The patent assigned solely to Omer [46] based on clinical trial claims to counteract the weight loss and nutritional deficiency of cancer patients, and to treat Hodgkin and Non-Hodgkin lymphomas, autoimmune diseases, IgA-Nephropathy (glomerulonephritis) and human cancers with a herbal preparation containing Artemisia. The object of the patent is to (a) circumvent resistance to conventional chemotherapy of these diseases, (b) increase the effectiveness of chemotherapy when added to standard chemotherapy treatment, (c) provide treatment to those cancer patients and IgA Nephropathy where no effective treatment is available so far, (d) improve nutrition of patients suffering from progressing cancer, as all cancer patients start losing weight at some stage of their disease, (e) provide a composition aforesaid that acts without exerting toxic side effects and (f) provide a disease-specific synergistic composition in convenient dosage form. The preparation could be of any species from Artemisia viz., A. absinthium, A. annua, A. vulgaris and A. capillaris or any bitter or aromatic herb or shrub of the genus Artemisia of the family Asteraceae, distributed throughout many parts of the world; which shall also contain 10-80% by weight of ginger root (Zingiber officinale rhizomes) and 10 to 80% by weight of large cardamom (Amomum subulatum). The amount of herbs in the dose could be sufficient to suppress the progress of the disease. The preparation could be prepared either by grinding (filling the powder in hard gelatin capsules or pressing them in tablets), solvent extraction or distillation (tincture), which may also contain an inert pharmaceutical carrier. This preparation could be used in combination with conventional standard therapy to modulate the immune system of the human body. The dose for various forms could be: (a) Dried Herbal Powder: 3-6 tablets per day as 750 mg pressed tablets, (b) Liquid Extract: 2 ml three times a day (equivalent to 6 gm of herb), (c) Distilled Preparations: 2 ml three times a day (equivalent to 6 g of herb) and (d) Tincture (powdered herbal extracts): 6-9 capsules per day as 450 mg capsules of mixtures.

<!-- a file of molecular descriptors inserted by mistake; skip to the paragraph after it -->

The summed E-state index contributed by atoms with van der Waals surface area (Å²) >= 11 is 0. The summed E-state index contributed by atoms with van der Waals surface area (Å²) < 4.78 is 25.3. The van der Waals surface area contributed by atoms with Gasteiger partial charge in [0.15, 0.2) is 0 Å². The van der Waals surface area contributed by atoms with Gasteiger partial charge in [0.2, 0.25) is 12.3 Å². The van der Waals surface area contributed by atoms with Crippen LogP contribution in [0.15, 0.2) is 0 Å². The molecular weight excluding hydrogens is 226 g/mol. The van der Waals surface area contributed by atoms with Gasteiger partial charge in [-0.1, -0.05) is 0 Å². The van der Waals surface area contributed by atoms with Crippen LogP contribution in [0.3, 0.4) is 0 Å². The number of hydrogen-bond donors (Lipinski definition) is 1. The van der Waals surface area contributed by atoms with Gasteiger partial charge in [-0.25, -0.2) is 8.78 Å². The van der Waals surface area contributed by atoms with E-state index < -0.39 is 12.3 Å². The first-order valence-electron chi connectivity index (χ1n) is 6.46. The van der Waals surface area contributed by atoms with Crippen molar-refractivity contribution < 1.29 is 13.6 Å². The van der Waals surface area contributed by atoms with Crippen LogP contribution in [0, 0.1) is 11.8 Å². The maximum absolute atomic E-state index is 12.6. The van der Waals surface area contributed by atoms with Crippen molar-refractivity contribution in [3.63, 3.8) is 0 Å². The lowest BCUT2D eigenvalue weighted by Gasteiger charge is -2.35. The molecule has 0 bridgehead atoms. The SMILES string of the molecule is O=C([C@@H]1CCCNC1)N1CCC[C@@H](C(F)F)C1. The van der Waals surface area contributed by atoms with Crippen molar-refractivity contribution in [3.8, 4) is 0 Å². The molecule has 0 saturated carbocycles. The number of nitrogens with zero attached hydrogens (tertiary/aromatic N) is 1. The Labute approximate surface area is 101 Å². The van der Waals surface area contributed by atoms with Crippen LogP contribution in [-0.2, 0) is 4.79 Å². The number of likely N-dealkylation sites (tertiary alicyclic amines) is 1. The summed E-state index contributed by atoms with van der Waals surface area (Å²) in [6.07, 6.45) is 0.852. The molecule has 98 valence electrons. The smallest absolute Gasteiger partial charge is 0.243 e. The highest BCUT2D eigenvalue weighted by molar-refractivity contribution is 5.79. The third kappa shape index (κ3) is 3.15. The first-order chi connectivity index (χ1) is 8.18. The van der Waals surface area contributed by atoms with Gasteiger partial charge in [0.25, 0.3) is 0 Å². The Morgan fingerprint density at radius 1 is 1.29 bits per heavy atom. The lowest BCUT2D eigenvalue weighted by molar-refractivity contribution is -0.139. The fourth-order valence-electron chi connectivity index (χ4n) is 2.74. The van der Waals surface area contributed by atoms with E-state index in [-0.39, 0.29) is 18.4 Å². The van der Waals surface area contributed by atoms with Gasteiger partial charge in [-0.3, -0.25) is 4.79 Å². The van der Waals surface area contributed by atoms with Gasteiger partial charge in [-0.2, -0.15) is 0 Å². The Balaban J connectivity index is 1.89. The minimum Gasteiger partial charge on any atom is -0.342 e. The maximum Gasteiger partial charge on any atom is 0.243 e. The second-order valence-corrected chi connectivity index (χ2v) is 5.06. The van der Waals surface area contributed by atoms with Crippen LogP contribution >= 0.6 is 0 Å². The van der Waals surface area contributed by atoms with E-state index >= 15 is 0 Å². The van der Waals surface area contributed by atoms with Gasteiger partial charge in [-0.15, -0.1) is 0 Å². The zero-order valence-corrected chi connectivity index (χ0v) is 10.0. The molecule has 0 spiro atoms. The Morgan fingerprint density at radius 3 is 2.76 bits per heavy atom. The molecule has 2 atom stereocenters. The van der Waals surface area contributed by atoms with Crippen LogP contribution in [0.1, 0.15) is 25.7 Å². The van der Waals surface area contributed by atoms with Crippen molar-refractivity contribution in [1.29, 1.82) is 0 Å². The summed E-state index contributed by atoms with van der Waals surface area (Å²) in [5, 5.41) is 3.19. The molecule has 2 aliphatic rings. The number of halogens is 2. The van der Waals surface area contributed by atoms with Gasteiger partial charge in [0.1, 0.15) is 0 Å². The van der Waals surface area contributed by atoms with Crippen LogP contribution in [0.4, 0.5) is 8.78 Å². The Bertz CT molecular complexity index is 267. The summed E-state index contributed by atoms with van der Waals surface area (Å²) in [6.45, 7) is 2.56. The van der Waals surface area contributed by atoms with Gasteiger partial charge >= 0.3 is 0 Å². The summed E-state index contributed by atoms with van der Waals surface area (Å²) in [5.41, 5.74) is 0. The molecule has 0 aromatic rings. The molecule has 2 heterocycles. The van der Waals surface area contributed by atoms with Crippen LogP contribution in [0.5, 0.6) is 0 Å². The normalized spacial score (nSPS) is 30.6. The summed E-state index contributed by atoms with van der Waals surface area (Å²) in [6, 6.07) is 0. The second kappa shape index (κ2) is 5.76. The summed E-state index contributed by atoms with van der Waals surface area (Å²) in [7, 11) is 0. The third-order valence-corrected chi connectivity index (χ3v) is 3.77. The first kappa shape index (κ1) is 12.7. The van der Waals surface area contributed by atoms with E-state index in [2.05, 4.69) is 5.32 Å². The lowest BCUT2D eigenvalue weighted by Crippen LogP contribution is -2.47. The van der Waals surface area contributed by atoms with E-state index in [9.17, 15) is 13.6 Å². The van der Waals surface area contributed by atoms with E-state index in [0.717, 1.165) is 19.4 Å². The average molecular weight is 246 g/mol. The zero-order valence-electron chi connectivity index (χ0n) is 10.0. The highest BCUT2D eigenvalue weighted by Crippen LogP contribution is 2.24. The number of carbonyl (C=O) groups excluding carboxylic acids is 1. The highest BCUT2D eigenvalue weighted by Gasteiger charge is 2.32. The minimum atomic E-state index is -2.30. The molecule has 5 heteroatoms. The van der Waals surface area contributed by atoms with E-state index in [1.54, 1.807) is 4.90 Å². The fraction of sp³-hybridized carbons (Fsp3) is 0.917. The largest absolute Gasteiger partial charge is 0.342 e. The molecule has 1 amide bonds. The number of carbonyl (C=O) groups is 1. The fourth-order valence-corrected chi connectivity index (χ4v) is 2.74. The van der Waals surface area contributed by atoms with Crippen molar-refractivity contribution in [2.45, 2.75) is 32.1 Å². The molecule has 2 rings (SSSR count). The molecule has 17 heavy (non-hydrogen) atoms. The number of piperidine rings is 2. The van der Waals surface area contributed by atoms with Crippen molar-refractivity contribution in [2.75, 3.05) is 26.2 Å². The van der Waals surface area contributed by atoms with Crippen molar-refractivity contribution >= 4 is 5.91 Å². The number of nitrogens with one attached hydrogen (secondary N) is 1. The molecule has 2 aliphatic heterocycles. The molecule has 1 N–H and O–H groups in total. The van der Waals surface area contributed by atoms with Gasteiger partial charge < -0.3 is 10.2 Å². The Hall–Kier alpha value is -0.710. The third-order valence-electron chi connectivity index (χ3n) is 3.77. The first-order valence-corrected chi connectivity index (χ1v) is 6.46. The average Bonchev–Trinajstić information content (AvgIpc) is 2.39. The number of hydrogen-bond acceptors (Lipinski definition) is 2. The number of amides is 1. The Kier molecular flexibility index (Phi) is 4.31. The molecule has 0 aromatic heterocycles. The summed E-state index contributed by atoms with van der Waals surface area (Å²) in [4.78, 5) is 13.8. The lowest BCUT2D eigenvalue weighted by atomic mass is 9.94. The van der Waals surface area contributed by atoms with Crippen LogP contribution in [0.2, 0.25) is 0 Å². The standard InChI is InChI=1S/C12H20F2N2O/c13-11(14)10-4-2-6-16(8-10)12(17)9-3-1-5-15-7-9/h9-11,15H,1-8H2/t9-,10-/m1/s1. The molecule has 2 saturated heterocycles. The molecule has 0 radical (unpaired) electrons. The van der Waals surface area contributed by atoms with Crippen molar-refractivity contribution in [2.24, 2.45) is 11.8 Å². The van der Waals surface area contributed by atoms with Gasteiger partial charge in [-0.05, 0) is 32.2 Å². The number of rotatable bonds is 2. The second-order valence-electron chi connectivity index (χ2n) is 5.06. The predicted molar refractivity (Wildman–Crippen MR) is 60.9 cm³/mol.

Bobotas et al Patent for Diabetes and Cardio-Vascular Diseases